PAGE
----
Politics — you can’t live with it, we’d probably do just fine without it.
What a mess of a year in the federal halls of power, with barely a day going by without some startling illustration of stupidity punctuating it.
There were dumb and ill-conceived policies, followed by embarrassing backflips. There was Barnaby Joyce with his extramarital affair, love child and resignation as deputy prime minister.
There was Bob Katter ranting about his Lebanese heritage and Fraser Anning’s reference to Hitler’s “final solution”.
A whole lot of time and money was wasted on the Section 44 dual-citizen mess and Labor was forced to come down from its high horse when it was snared by the constitutional fracas.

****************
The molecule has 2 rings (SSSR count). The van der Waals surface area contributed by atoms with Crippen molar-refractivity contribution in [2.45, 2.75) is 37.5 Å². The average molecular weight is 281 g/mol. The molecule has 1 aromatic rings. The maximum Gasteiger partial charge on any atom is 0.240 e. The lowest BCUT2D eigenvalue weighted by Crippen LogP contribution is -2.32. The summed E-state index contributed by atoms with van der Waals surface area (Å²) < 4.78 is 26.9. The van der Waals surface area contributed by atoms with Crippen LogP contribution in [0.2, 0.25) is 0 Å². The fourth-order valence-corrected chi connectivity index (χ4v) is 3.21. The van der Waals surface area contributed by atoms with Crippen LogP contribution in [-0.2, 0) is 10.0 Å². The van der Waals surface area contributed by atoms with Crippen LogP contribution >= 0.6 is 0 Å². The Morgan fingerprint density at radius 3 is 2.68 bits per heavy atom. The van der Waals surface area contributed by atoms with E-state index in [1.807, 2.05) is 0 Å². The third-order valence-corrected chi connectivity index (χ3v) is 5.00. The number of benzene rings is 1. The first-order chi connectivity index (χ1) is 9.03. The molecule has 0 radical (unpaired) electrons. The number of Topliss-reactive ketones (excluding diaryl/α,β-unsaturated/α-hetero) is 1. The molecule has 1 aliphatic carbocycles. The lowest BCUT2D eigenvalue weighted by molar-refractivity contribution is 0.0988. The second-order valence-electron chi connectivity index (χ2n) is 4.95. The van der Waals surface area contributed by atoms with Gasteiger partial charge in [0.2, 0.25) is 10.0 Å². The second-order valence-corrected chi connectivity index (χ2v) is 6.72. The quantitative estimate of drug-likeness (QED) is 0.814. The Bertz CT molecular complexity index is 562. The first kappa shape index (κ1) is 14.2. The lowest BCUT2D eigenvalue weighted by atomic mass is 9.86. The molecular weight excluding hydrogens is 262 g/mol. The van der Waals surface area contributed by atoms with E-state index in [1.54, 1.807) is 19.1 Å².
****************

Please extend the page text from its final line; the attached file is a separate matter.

Somehow, learning absolutely nothing from all the ones preceding it, there was another leadership scuffle that saw Peter Dutton unable to count the numbers, Malcolm Turnbull dumped, Julie Bishop betrayed and Scott Morrison take an unenviable position.
“The politicians with the best seats in the house for the demolition of the ALP’s Rudd-Gillard-Rudd governments were Turnbull, Morrison, Dutton and Abbott,” Mr Hayes said.
“Yet they learned nothing from the effect that this had on the constituents and their chances of winning government.”
And it’s clear the public isn’t enjoying a repeat of history, Ms Reaney said.
“With a recent poll showing 44 per cent of voters unsatisfied, Scott has been criticised for what appears to the public as sweeping statements and decisions.”
Labor now looks set to sweep to victory with a PM-in-waiting in Bill Shorten — despite polls showing not many Aussies like him.